keywords = "breastfeeding, behaviour, attitudes, vicarious experience, measures, psychosocial determinents",
author = "Pat Hoddinott and Thilo Kroll and Amalraj Raja and Lee, {Amanda Jane}",
year = "2010",
month = "4",
doi = "10.1111/j.1740-8709.2009.00189.x",
language = "English",
volume = "6",
pages = "134--146",
journal = "Maternal and Child Nutrition",
issn = "1740-8695",
publisher = "Wiley-Blackwell",
number = "2",

}

TY - JOUR

T1 - Seeing other women breastfeed

T2 - how vicarious experience relates to breastfeeding intention and behaviour

AU - Hoddinott, Pat

AU - Kroll, Thilo

AU - Raja, Amalraj

AU - Lee, Amanda Jane

PY - 2010/4

Y1 - 2010/4

N2 - Vicarious experience gained through seeing women breastfeed may influence infant feeding decisions and self-efficacy. Our aim was to measure the attributes of seeing breastfeeding and to investigate how these relate to feeding intention (primary outcome) and behaviour (secondary outcome). First, we developed a Seeing Breastfeeding Scale (SBS), which consisted of five attitudes (Cronbach's alpha of 0.86) to most recently observed breastfeeding: 'I felt embarrassed'; 'I felt uncomfortable'; 'I did not know where to look'; and 'It was lovely' and 'It didn't bother me'. Test–retest reliability showed agreement (with one exception, kappas ranged from 0.36 to 0.71). Second, we conducted a longitudinal survey of 418 consecutive pregnant women in rural Scotland. We selected the 259 women who had never breastfed before for further analysis. Following multiple adjustments, women who agreed that 'It was lovely to see her breastfeed' were more than six times more likely to intend to breastfeed compared with women who disagreed with the statement [odds ratio (OR) 6.72, 95% confidence interval (CI) 2.85–15.82]. Women who completed their full-time education aged 17 (OR 3.09, 95% CI 1.41–6.77) or aged 19 (OR 7.41 95% CI 2.51–21.94) were more likely to initiate breastfeeding. Women who reported seeing breastfeeding within the preceding 12 months were significantly more likely to agree with the statement 'It was lovely to see her breastfeed' (P = 0.02). Positive attitudes to recently seen breastfeeding are more important determinants of feeding intention than age of first seeing breastfeeding, the relationship to the person seen and seeing breastfeeding in the media.

AB - Vicarious experience gained through seeing women breastfeed may influence infant feeding decisions and self-efficacy. Our aim was to measure the attributes of seeing breastfeeding and to investigate how these relate to feeding intention (primary outcome) and behaviour (secondary outcome). First, we developed a Seeing Breastfeeding Scale (SBS), which consisted of five attitudes (Cronbach's alpha of 0.86) to most recently observed breastfeeding: 'I felt embarrassed'; 'I felt uncomfortable'; 'I did not know where to look'; and 'It was lovely' and 'It didn't bother me'. Test–retest reliability showed agreement (with one exception, kappas ranged from 0.36 to 0.71). Second, we conducted a longitudinal survey of 418 consecutive pregnant women in rural Scotland. We selected the 259 women who had never breastfed before for further analysis. Following multiple adjustments, women who agreed that 'It was lovely to see her breastfeed' were more than six times more likely to intend to breastfeed compared with women who disagreed with the statement [odds ratio (OR) 6.72, 95% confidence interval (CI) 2.85–15.82]. Women who completed their full-time education aged 17 (OR 3.09, 95% CI 1.41–6.77) or aged 19 (OR 7.41 95% CI 2.51–21.94) were more likely to initiate breastfeeding. Women who reported seeing breastfeeding within the preceding 12 months were significantly more likely to agree with the statement 'It was lovely to see her breastfeed' (P = 0.02). Positive attitudes to recently seen breastfeeding are more important determinants of feeding intention than age of first seeing breastfeeding, the relationship to the person seen and seeing breastfeeding in the media.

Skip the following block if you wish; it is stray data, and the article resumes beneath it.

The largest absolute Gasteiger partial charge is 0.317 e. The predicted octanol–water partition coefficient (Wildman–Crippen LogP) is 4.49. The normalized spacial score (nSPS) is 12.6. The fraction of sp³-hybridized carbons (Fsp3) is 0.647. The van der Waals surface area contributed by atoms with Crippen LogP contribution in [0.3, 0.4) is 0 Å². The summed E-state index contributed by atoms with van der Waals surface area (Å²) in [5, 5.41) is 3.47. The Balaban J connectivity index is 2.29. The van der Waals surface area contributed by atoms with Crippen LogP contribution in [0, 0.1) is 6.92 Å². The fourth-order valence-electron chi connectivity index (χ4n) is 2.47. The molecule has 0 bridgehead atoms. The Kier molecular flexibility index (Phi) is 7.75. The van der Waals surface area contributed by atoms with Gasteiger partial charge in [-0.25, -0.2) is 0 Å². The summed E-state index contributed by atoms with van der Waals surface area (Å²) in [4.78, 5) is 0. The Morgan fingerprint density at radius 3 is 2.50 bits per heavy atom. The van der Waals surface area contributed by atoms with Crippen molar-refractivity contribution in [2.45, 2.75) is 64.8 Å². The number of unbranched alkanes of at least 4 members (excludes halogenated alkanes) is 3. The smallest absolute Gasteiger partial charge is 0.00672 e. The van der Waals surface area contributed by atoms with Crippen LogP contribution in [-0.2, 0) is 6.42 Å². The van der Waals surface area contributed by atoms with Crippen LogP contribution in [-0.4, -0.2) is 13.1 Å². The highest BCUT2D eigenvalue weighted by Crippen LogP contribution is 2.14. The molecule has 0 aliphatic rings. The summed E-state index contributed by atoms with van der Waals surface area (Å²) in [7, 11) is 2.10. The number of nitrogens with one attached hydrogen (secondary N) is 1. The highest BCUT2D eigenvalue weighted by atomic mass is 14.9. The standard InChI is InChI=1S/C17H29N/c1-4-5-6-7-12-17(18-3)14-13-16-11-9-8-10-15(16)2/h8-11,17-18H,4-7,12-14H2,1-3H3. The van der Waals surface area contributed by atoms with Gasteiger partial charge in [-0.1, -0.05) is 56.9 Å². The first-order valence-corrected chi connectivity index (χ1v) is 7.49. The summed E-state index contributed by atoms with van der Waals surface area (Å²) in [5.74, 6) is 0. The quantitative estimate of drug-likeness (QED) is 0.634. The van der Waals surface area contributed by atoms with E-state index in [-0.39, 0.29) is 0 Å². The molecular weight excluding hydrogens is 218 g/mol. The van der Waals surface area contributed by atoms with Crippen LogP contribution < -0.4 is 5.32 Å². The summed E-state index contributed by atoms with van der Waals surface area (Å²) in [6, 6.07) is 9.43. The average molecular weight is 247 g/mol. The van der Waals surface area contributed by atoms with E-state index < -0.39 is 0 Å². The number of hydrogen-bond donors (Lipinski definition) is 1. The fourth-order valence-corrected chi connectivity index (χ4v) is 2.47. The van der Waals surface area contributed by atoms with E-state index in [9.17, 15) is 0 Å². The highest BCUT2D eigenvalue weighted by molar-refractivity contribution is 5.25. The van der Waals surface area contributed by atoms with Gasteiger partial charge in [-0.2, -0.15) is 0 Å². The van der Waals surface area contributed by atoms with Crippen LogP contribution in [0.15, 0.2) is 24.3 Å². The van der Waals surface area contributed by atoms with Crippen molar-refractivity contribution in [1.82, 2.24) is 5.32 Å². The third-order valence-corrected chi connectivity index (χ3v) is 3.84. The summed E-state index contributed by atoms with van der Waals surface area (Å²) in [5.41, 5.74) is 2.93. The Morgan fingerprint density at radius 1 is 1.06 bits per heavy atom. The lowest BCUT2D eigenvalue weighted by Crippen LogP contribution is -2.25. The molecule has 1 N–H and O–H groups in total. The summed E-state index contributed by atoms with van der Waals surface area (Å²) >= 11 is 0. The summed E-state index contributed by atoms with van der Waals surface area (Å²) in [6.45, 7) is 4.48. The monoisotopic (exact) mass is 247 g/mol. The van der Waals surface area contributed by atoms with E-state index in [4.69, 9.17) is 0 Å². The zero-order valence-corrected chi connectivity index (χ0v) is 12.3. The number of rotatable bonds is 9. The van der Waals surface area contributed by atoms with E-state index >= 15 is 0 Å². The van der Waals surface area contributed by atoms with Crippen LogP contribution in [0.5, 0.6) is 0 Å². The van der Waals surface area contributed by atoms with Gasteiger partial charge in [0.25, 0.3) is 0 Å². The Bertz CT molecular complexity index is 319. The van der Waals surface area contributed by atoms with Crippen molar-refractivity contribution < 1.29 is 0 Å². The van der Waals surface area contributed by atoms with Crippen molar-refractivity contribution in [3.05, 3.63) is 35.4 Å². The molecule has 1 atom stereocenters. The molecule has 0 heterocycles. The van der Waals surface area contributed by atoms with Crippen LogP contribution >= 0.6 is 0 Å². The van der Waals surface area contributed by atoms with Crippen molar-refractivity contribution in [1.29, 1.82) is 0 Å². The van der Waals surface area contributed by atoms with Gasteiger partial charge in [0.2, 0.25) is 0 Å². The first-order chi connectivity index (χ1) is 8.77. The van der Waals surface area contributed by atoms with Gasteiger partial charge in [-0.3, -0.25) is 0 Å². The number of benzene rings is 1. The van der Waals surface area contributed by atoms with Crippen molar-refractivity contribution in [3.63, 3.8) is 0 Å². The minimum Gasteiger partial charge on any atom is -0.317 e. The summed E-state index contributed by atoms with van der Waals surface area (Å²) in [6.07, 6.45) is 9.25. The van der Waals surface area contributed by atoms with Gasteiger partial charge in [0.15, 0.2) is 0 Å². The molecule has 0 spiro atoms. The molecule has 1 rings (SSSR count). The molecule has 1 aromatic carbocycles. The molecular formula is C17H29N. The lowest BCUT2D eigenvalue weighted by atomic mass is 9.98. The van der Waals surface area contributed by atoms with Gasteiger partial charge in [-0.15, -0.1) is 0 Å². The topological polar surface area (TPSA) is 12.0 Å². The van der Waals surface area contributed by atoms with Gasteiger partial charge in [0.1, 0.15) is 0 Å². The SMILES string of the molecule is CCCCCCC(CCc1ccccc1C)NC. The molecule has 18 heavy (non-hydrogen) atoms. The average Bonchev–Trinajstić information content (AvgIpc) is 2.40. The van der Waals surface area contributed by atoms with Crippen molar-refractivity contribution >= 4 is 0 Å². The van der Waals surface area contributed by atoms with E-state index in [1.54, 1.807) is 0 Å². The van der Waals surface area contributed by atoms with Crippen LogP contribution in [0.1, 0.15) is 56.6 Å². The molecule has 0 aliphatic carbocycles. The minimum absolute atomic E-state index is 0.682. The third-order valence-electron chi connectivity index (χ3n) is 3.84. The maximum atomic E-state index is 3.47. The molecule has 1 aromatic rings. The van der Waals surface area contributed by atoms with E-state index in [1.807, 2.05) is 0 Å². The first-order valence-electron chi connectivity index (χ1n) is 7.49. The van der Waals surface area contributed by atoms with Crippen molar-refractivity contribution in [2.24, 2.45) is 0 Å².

KW - breastfeeding

KW - behaviour

KW - attitudes

KW - vicarious experience

KW - measures

KW - psychosocial determinents

U2 - 10.1111/j.1740-8709.2009.00189.x

DO - 10.1111/j.1740-8709.2009.00189.x

M3 - Article

VL - 6

SP - 134

EP - 146

JO - Maternal and Child Nutrition

JF - Maternal and Child Nutrition

SN - 1740-8695

IS - 2

ER -